Use this URL to cite or link to this record in EThOS: http://ethos.bl.uk/OrderDetails.do?uin=uk.bl.ethos.627946
Title: The effect of oxidative DNA lesions on transcriptional elongation by human mitochondrial RNA polymerase
Author: Miles, Sarah
Awarding Body: University of Bristol
Current Institution: University of Bristol
Date of Award: 2013
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Abstract:
Accumulation of DNA damage within the mitochondria is associated with many age-related diseases, including neurodegenerative diseases. DNA lesions, particularly oxidative lesions, are known to increase within the nuclear and mitochondrial genomes with age. Whilst replication past DNA lesions might lead to mutations within the mitochondrial genome, and thereby mitochondrial dysfunction, DNA lesions can also be deleterious through disruption of transcription. Lesions that cause transcription to terminate prematurely may lead to the production of truncated proteins, or the loss of protein production. DNA lesions that do not halt transcription can be mis-coding, and lead to transcriptional mutagenesis. This could lead to production of proteins with an altered structure or function, and thereby lead to mitochondrial dysfunction. Prior to the commencement of this project there was no data on the effect of DNA lesions on transcription by the mitochondrial RNA polymerase. I aimed to study transcription by the human mitochondrial RNA polymerase (POLRMT) in the presence of DNA damage. The location of the mitochondrial genome within the mitochondrial matrix means it in close proximity to the highest source of reactive oxygen species within the cell. I therefore primarily focused on one of the most common oxidative DNA lesions, 8-oxoguanine (80G). The results reported in this project show that transcription by POLRMT is disrupted by 80G lesions, but that they can be bypassed, and when bypassed they have the potential for causing transcriptional mutagenesis. I demonstrated that 80G bypass is more efficient under more physiological conditions (in the presence of transcription factors) and that location of the 80G lesion further from the promoter also renders bypass more efficient. I also report steps made towards the real-time observation of transcription with the mitochondrial machinery in a single-molecule magnetic tweezers set up.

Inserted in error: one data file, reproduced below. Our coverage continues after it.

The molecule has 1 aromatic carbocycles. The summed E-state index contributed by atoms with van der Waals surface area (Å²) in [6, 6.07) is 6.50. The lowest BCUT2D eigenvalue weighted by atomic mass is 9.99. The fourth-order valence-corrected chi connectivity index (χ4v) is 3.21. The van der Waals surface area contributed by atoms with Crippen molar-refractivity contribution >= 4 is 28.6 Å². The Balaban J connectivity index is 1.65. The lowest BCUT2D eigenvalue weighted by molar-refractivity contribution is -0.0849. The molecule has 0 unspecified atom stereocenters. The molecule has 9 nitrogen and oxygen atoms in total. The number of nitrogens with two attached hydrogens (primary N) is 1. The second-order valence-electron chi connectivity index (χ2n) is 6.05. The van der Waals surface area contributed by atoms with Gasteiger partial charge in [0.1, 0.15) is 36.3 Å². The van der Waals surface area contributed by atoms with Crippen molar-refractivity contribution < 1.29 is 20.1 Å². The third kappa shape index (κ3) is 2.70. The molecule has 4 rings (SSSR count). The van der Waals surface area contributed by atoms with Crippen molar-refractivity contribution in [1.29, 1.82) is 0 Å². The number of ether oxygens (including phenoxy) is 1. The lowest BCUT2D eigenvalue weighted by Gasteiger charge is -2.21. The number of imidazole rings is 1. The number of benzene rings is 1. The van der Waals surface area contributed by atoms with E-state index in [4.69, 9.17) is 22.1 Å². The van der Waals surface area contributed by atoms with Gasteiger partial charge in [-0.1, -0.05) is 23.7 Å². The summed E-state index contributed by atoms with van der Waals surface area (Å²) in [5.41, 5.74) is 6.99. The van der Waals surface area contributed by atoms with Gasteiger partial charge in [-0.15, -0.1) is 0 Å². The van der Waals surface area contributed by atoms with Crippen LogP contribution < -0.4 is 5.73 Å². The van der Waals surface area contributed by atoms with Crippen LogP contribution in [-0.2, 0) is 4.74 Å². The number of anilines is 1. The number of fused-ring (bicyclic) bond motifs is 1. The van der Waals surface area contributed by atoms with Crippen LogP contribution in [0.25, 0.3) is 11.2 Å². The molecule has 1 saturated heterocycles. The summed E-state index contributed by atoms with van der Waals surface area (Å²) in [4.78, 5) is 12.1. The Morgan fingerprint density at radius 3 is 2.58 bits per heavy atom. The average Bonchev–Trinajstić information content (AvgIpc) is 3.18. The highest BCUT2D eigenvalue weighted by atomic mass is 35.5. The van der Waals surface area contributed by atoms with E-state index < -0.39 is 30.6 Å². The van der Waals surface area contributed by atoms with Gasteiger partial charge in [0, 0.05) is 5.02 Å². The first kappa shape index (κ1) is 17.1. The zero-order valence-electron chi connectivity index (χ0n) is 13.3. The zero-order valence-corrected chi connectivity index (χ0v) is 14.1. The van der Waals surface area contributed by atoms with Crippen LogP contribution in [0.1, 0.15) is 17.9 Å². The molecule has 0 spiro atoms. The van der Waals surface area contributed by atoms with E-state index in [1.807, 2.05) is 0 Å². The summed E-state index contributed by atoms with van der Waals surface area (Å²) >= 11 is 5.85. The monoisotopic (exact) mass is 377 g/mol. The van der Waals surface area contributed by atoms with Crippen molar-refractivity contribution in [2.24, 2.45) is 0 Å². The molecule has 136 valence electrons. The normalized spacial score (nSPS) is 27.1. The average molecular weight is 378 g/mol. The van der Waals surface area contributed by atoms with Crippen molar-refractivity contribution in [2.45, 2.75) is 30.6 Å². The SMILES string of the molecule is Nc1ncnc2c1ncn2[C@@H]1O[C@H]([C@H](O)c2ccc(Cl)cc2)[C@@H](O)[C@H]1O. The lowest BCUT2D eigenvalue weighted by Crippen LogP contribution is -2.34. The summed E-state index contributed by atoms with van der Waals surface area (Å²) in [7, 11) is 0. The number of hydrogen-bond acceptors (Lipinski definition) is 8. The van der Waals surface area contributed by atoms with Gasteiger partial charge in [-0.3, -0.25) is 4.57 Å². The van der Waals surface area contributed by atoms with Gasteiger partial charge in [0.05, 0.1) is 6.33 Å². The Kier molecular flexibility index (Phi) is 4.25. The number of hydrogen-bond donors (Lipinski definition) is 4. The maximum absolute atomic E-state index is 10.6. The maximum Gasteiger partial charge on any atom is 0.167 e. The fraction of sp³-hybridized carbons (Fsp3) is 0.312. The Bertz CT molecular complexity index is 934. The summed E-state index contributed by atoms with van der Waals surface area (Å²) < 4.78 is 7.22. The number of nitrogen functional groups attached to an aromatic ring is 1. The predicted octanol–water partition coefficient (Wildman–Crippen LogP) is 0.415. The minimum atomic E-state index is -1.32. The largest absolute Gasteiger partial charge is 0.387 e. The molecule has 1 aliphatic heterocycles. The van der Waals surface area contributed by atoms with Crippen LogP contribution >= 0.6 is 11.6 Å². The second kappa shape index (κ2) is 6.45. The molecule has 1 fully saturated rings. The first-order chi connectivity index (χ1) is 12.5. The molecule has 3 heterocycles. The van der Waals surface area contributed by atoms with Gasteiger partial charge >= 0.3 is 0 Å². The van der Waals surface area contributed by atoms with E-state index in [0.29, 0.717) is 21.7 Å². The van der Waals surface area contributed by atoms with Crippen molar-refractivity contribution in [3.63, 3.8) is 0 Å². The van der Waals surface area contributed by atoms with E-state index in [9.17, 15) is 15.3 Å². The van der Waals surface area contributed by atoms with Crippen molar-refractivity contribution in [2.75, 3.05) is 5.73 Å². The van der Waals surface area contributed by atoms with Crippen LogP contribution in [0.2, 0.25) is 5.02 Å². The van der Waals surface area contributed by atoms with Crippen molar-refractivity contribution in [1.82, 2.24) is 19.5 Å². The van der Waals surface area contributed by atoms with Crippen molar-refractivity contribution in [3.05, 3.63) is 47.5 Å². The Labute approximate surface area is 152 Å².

Supervisor: Not available Sponsor: Not available
Qualification Name: Thesis (Ph.D.) Qualification Level: Doctoral
EThOS ID: uk.bl.ethos.627946  DOI: Not available
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